If we go a little back into history then the US has always shown great interest in the Indo-Pacific region. Secretary of the state, Hilary Clinton used the term while defining the “Asia pacific rebalancing strategy” and the relationship of the US with India. Even Obama during a historic visit to India in January 2015 endorsed this concept to show how the two states have been cooperating to promote peace, prosperity, stability, and security in the Asia-Pacific and Indian Ocean Region. Moreover, “Indo-Pacific Economic Corridor”, an initiative by John Kerry was introduced for the first time at the US-India Strategic Dialogue in June 2013. However, it is only now that the term is officially part of the US defense paper and the National Security Strategy documents. 

As with the changing geopolitical realities, the US has to look beyond the Middle Eastern region and must ensure its presence in the Indo-Pacific region which in future is going to define the world politics. Therefore, the US is engaging with regional powers and is trying to build them militarily and economically so that they can be used effectively as a “Threat multiplier” against China in the present and future. Besides, the Chinese actions including its extensive military modernization, the assertive pursuit of maritime territorial claims, artificial islands, and efforts to control international or disputed waters including the South China Sea, coercive diplomacy or economic measures, and its expanding global presence, including the military base at Djibouti, has all generated alarms for the US. 

Apart from this, China is working on its far seas policy which is focused on extending Chinese naval capabilities and protection of its far Sea Lines of Communication (SLOC). Henceforth, China’s presence in the Gulf of Aden, its investment in the Hambantota port, and the patrolling of its nuclear-powered submarines in the Indian Ocean in 2013, all shows China’s intention to dominate the region. That is why India has started using its satellites, P-8I maritime surveillance aircraft and surface ships to eye the “unusual surge” in Chinese activity in the Indian Ocean,

Thus, keeping in view such dependence and importance of the Indo-pacific region for China and especially of the Indian Ocean. Trump came with the Indo pacific strategy which aims at regaining US lost hegemony and presence in the region. The department of defense also stated that the Indo-Pacific is “the single most consequential region for America’s future”. That is why the US is investing heavily in the region. Former secretary of the state, Mike Pompeo announced $113 million in funds allocation to expand economic engagement in the region and another $300 million for security cooperation. Former US president, Donald Trump signed the Better Utilization of Investment Leading to Development Act (BUILD Act), and Asia Reassurance Initiative Act (ARIA act) which doubles US development finance capacity to US$60 billion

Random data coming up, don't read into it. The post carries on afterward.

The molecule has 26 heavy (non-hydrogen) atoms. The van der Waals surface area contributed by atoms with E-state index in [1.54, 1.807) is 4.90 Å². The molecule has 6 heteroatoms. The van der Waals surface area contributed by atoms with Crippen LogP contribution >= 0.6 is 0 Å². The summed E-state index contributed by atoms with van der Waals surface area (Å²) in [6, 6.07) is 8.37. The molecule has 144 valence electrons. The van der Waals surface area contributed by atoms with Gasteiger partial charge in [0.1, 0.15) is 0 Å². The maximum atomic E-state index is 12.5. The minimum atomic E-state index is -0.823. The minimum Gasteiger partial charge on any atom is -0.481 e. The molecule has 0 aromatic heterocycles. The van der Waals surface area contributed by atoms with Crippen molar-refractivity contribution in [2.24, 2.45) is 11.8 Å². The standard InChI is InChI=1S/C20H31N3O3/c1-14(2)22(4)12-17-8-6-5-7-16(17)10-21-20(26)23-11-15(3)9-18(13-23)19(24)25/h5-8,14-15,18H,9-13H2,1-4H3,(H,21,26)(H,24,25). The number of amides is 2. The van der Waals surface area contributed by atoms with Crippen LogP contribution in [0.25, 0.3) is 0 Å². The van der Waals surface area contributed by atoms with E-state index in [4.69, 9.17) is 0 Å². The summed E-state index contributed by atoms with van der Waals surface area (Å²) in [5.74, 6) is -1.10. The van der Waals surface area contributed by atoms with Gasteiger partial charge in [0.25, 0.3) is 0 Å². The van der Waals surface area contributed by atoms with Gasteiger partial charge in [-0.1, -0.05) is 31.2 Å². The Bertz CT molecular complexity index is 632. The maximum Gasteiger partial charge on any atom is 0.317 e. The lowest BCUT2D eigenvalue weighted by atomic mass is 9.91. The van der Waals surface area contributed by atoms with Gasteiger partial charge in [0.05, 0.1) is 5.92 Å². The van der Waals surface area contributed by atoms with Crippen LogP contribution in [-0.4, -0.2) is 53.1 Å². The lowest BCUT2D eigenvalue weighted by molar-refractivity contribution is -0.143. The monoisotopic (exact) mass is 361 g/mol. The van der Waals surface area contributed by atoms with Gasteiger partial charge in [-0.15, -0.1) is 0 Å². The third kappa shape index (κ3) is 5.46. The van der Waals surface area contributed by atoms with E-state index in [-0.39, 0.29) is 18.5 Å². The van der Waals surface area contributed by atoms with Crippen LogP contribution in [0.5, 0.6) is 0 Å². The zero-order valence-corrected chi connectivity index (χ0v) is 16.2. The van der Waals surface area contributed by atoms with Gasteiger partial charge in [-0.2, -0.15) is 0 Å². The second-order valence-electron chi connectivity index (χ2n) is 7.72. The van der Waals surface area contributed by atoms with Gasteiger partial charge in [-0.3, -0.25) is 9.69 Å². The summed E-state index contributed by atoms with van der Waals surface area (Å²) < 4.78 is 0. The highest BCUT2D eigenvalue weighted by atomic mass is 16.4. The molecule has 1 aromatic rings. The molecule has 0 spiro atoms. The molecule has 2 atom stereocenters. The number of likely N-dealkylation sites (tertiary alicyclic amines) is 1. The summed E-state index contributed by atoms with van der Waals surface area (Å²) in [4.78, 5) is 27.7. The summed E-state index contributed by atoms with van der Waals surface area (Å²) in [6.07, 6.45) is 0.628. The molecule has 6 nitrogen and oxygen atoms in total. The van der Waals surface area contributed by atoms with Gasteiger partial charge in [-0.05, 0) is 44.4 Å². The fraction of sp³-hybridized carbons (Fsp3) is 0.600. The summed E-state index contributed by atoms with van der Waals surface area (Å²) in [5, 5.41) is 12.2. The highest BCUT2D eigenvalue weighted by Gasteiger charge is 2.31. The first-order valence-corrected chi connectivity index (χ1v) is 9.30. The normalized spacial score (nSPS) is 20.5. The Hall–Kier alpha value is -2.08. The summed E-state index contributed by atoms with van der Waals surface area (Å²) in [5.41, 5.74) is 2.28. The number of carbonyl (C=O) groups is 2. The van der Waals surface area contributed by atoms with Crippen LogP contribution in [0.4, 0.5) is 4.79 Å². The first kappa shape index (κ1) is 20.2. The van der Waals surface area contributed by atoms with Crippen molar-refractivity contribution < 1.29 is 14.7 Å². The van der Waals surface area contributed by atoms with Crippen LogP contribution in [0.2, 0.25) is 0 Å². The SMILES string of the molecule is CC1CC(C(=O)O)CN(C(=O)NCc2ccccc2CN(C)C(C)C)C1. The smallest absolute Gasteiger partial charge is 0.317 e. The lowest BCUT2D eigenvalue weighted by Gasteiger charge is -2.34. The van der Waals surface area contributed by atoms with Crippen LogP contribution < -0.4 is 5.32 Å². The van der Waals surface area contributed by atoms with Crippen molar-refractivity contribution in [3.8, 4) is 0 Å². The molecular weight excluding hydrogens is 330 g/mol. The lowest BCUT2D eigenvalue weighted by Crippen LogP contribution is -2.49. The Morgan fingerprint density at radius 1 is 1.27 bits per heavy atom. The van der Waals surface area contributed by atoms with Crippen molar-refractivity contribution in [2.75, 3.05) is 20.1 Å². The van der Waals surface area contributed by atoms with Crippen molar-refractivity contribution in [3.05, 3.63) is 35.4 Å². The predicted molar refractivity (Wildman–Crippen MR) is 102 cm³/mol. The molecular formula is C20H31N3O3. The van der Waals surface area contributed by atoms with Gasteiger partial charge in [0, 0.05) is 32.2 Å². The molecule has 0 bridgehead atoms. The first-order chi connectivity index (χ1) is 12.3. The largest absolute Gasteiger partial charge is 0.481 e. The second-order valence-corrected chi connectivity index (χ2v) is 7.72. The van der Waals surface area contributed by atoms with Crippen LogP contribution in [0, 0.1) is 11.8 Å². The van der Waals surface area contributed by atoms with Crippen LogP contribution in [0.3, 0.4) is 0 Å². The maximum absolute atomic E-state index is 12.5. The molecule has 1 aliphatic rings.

For trade, the US is investing around $1.9 trillion and is participating actively in regional platforms like ASEAN, QUAD, and APEC. It has lent $153 million to Mekong states and is working on 11 renewable projects. Moreover, it has given around $250 million for the security of sea lanes in the Indo-Pacific region. Today there are 375,000 U.S. military person in Indo-Pacific Command (USINDOPACOM). Henceforth, Indo-Pacific could be a game-changer for the US considering the potential region has in terms of the population, resources, top militaries, economic powers, and most importantly the 60% sea trade. For the US, unhindered access to the region means accomplishing its broader strategic goals. 

Nevertheless, in all of this, the role of India is significant as both states are in an attempt to advance the same vision. The US military developments, Pacific involvement, the stationing of 200 aircraft in the region, etc. are all targeted at enhancing its power position in the region. Nonetheless, being geographically apart from the region, the whole strategic bedrock for the US are the partners that give it an advantage over competitors. As far as India is concerned, it is a key strategic partner of the US as both states have signed numerous defense agreements. Importantly, US is fully aligned with India’s “Look East Policy” and as India is closer to the Indian Ocean that is why having stronger ties with India would help it gain control in the Indian Ocean which has 80% of trade passing through it. 

For that reason, the US always calls India central to its Asian policy. Especially, with China’s emergence as a competitor, its increasing influence in the Indian Ocean region, and the South China Sea, the US deems it’s important to partner up with India which also looks at China as an aggressor state. The recent Ladakh incident which on one side has increased tensions between India and China has on the other side brought India and USA closer into the arms of each other. More importantly, India’s ambition to become a leading power while providing security to the Indian Ocean Region is in line with the US Indo-Pacific strategy. This is why Trump too has renamed the pacific command to Indo-Pacific command which includes India with which the USA has a $16 billion defense agreement. Likewise, India is stepping for an increasing influence in the Strait of Malacca and has deployed eight warships in the Indian Ocean. Therefore, today the increasing US-India partnership, logistic exchange, 2+2 deal, $50 billion arms sale, intelligence sharing, etc. are all pointing towards the importance India has for the US in its Indo Pacific strategy. 

To cape it all, the US has long called itself a pacific state, and all its policies and strategies vis-à-vis Indo-Pacific are fashioned seeing itself as a major balancer in the region. But even if the US today appears peaceful in its pursuit it could take a 360-degree shift tomorrow as its history speaks. And in all of this, India like always will hold a key position in the US strategy to accomplish all underlying objectives in the region as cooperation exist where interests syndicate.